How Addictive Substances Affect Reproductive Health
This article provides some basic information about how certain drugs may be affecting your reproductive health. If you have questions about how a specific drug is affecting or could affect you, you should speak with your doctor.
How do addictive substances affect men’s reproductive health?
Studies have shown that marijuana use can decrease sperm count and make it difficult for the sperm and egg to combine, which leads to fertility problems. Marijuana has also been linked to testicular and other cancers (Read Marijuana Abuse and Testicular Cancer: Recent Findings). Heroin and methadone have been shown to lead to poor sperm mobility as well as abnormally formed sperm and low ejaculation volume. Ecstasy and opiates like heroin can decrease libido, and many other narcotics can cause erectile dysfunction. Finally, binge drinkers and alcoholics may have decreased sperm count and difficulty maintaining or even achieving an erection.
How do addictive substances affect women’s reproductive health?
Both cocaine and cocaine withdrawal may impact a woman’s period in one or more of the following ways: missed periods, periods without eggs being released from the ovaries, or other abnormalities. Some research suggests that use of meth can lengthen the duration of menstruation and increase the intensity of cramping, but this is inconclusive. Importantly, meth is associated with decreased appetite, which could lead to weight loss and, in turn, missed periods. Likewise, steroid use can lead to cessation of menses (Read Athletes With an Edge: How Far Is Too Far?). Remember, although many of these substances may make it difficult to get pregnant (i.e., cause problems with fertility), none of them should be considered a form of birth control; it is always possible to get pregnant while taking these drugs.
How do addictive substances affect pregnancy?
Pregnancy is a crucial developmental period for the fetus. Most research on how any type of medication or substance affects fetal growth and development is retrospective; in other words, because it is unethical to ask a pregnant woman to take a substance that could potentially harm her baby, studies on the effects of substances in utero usually ask mothers to recall (after pregnancy) substances that they ingested voluntarily or accidentally while pregnant. Still, enough women have lost the struggle with addiction during this period to have a general sense of how many illicit substances affect the unborn child (Read Pregnancy and Substance Use: A Dangerous Combination and Alcohol and Pregnancy: A Risky Gamble). Alcohol use, in particular, can cause Fetal Alcohol Syndrome (FAS), which can lead to physical, mental, emotional, and behavioral problems in a child. Other substances, many of which can cross the placenta, can cause premature birth, miscarriage, birth defects, low birth weight, brain damage, problems with muscle control and other serious issues. Babies whose mothers were addicted to opiates will go through withdrawal after birth, and this experience can range from unpleasant to potentially dangerous if not carefully observed by doctors.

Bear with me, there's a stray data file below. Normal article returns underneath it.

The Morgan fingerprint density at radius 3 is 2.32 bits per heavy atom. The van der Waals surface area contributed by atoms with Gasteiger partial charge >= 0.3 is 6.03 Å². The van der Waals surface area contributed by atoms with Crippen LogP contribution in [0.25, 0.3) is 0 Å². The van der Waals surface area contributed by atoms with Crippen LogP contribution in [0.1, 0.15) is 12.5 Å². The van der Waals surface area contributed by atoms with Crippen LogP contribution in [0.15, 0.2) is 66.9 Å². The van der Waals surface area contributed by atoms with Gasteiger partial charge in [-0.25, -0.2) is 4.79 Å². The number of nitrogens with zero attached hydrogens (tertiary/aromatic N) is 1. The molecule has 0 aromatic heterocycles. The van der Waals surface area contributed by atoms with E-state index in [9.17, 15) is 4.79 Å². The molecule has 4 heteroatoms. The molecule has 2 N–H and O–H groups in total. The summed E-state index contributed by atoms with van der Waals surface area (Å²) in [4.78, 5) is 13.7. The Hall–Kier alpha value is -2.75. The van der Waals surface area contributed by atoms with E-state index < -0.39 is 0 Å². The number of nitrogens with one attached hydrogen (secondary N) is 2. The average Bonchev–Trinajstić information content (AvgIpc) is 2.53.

How do addictive substances affect breastfeeding?
Alcohol remains in breast milk for as long as it takes the nursing mother’s body to metabolize it. Because alcohol can be transferred to the baby, many women choose to “pump and dump” while others purchase strips to test for the presence of alcohol in pumped milk. Although, in some cultures, women are encouraged to drink alcohol (sometimes beer in particular) to promote lactation, a study from the National Institute on Alcohol Abuse and Alcoholism suggests that the exact opposite is true: that alcohol may decrease milk production. Little is known about safe intervals for feeding breast milk to infants following use of most illicit substances, and the U.S. Department of Health and Human Services discourages women who have relapsed or taken substances recreationally to continue breastfeeding for this reason.
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